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LONDON, ENGLAND, March 19, 2013 /24-7PressRelease/ -- At midday on Monday 22nd April, a 41-gun salute will sound out across Hyde Park to commemorate the 87th birthday of Queen Elizabeth II. A spectacular show of pomp and ceremony, the Queen's Birthday Gun Salutes marks the only time horses can perform a full gallop in Hyde Park - with a ton and a half of cannon in tow. Along with other uniquely British traditions such as Trooping the Colour, Changing of the Guard and the Ceremony of the Keys, the Birthday Gun Salutes attract thousands of visitors to the capital every year.
Taking place on Her Majesty's actual birthday, the Birthday Gun Salutes is carried out by the King's Troop Royal Horse Artillery, who will ride into the park from the north by Marble Arch, line up abreast and gallop down the parade ground before coming to rest roughly opposite the Dorchester Hotel. The Troop arrives around 11:45am, 15 minutes after the band enters the park and 15 minutes before the guns are fired. Also at midday, there is a 62-gun salute at the Tower of London and a 21-gun salute in Windsor Great Park.
Two months later on the Queen's 'official' birthday on Saturday 15th June, the ceremonial event of the year takes place with the world-famous Trooping the Colour in Horse Guards Parade - last seen hosting scantily-clad beach volleyball players during the London 2012 Olympics. The tradition dates back to the 18th century and sees the Queen receive the royal salute as she inspects the troops. A performance from various bands is followed by the Colours (flags) of the battalion being carried (Trooped) past soldiers in a procession to Buckingham Palace. The Royal Air Force then performs a fly-by while guns sound out at the Tower of London. Travellers arriving from outside London to watch either of the Queen's birthday parties can conveniently book their accommodation on LondonTown.com, where there's a wide range of Hotels in London available to suit all budgets.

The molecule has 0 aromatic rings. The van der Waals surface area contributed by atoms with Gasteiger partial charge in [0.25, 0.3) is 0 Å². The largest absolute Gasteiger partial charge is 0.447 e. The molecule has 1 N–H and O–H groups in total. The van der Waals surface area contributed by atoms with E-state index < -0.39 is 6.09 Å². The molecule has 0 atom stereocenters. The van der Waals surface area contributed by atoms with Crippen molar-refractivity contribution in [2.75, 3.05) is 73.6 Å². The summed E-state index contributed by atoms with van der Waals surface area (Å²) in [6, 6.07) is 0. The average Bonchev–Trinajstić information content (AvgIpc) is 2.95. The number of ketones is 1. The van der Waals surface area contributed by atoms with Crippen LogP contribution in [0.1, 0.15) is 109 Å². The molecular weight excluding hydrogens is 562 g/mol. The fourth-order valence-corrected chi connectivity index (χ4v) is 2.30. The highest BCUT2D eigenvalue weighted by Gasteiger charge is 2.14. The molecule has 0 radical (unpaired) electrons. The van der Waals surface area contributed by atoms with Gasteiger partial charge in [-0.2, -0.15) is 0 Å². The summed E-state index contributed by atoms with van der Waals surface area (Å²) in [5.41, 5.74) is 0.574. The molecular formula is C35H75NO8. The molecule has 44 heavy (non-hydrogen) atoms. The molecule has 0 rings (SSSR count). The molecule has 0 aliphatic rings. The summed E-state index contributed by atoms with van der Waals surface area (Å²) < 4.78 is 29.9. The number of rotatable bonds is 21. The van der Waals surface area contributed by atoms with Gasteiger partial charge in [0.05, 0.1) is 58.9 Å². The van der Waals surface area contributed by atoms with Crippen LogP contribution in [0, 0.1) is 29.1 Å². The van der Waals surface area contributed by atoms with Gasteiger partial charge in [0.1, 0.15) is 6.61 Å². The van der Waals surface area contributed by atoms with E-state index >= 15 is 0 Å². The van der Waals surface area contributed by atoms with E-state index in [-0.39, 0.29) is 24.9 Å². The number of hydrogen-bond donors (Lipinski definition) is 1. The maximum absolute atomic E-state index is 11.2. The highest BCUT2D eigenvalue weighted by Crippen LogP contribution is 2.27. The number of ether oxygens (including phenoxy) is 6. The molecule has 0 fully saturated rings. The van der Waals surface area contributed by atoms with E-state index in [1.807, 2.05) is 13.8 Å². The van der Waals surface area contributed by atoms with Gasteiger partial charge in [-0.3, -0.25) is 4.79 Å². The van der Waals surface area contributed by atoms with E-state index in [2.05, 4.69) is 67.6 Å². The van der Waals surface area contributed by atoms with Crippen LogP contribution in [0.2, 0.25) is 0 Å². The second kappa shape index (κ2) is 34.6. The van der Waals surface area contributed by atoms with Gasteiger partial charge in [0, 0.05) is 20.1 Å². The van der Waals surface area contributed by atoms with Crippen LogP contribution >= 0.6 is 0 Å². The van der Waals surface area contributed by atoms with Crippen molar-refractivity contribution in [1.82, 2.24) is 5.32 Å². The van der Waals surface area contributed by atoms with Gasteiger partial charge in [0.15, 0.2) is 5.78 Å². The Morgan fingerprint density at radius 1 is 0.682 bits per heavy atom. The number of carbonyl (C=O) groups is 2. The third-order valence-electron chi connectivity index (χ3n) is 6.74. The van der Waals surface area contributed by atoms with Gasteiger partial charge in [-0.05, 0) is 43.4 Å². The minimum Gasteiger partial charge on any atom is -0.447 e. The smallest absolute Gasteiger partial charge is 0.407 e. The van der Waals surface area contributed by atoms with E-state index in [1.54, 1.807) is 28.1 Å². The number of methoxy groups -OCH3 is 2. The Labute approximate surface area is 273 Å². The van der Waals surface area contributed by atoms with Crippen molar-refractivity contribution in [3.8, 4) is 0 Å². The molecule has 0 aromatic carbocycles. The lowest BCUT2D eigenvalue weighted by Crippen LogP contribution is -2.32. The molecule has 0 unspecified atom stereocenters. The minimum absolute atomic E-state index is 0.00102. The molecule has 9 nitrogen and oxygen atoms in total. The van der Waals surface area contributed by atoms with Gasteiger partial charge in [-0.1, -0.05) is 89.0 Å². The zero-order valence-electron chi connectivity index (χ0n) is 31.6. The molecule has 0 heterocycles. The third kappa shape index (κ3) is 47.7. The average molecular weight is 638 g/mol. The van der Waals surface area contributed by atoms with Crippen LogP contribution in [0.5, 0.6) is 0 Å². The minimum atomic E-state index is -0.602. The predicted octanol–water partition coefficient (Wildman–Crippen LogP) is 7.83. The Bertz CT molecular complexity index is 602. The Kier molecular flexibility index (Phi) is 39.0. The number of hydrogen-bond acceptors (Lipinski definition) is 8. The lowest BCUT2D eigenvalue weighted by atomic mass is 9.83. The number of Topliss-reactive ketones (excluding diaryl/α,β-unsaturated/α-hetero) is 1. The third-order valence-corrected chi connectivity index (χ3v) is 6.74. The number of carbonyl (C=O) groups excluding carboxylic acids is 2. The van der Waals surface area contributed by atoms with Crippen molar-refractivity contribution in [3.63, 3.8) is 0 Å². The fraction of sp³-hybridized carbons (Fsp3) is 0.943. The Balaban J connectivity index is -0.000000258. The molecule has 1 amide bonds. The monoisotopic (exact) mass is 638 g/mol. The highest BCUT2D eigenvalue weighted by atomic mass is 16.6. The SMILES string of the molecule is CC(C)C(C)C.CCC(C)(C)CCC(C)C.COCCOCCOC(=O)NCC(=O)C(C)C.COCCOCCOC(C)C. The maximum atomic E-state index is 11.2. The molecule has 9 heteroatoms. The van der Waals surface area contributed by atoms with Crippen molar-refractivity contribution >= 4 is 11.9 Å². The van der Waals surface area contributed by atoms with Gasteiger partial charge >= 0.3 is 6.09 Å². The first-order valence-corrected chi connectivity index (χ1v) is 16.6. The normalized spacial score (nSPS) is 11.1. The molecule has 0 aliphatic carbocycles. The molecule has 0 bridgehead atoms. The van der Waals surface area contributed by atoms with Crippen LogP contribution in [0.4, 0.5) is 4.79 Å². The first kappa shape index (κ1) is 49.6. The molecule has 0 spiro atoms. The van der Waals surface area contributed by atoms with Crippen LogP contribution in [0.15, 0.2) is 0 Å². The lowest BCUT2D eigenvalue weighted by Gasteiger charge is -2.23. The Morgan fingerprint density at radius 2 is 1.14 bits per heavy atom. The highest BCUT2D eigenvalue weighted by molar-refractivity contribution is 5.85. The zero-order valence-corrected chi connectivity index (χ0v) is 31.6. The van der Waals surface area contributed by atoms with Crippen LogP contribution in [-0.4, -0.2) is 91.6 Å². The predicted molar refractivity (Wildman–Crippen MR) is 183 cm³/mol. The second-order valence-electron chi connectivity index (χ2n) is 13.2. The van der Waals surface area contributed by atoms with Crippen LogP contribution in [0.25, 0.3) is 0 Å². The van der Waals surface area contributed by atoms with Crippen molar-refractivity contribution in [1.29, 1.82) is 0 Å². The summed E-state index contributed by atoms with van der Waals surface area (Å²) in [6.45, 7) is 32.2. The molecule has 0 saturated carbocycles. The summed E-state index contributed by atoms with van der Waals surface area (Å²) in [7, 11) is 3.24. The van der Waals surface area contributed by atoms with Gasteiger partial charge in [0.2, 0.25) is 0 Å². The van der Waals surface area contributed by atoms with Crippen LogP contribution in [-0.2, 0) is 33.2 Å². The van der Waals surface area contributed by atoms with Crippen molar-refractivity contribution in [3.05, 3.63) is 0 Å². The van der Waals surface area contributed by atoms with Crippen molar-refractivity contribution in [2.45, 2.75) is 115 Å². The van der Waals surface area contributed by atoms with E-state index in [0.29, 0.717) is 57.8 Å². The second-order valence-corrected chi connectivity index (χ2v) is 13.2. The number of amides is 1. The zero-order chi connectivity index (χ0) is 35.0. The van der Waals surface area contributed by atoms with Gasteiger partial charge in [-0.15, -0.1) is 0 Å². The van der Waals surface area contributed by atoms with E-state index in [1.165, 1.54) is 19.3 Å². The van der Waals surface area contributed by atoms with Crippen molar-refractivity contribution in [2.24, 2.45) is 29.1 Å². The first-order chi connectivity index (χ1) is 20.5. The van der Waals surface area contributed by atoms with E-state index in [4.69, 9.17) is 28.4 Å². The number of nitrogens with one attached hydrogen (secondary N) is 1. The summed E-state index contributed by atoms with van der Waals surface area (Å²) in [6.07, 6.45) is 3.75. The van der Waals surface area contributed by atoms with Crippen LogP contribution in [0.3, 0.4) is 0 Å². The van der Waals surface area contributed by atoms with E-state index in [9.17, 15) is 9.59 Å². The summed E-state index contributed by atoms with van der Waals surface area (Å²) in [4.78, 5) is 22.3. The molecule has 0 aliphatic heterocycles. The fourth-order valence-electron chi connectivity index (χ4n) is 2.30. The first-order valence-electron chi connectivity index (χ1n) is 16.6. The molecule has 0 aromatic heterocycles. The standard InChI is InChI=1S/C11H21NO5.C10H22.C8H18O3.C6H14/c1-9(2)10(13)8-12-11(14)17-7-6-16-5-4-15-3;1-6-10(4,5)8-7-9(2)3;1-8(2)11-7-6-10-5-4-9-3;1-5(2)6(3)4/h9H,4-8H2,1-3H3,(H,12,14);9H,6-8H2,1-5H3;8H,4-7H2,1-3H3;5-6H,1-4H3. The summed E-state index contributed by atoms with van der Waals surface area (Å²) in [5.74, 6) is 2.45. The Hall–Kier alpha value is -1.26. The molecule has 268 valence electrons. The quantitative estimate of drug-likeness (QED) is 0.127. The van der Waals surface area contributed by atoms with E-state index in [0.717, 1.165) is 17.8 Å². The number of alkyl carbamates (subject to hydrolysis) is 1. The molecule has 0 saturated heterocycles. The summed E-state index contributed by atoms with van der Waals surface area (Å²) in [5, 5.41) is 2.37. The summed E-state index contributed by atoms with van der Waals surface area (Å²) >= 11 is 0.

Other notable annual traditional events in London include the State Opening of Parliament, which features peers and bishops in traditional robes, a royal procession involving the State Coach, and the Queen's Speech from the throne in the House of Lords. The next State Opening takes place on Wednesday 8th May 2013 (prior to 2012 it used to take place in October or November) and will, of course, see the Queen's Messenger 'Black Rod' star in a peculiar door-slamming skit before calling the 250 members of the House of Commons to the House of Lords. Towards the end of the year, in early November just days after Bonfire Night, river barges piled high with explosives are the central focus of the annual Lord Mayor's Show following a huge parade around the City from Guildhall to Mansion House, via St Paul's Cathedral, the Royal Courts of Justice and Victoria Embankment.
Daily ceremonies in London take place at the Tower of London, with the Ceremony of the Keys at 9:53pm every night, and at Buckingham Palace and Windsor Castle with the Changing of the Guard - the epitome of London's surviving pageantry. From April to July, the Changing of the Guard - which sees the exchanging duties between Guardsmen wearing traditional red military jackets and bearskin caps - takes place daily at both locations, while during the winter the ceremony takes place on alternative days at each venue. These and other royal annual quirks and celebrations of pomp are covered in LondonTown.com's comprehensive online guide to London's Ceremonies and Traditions.
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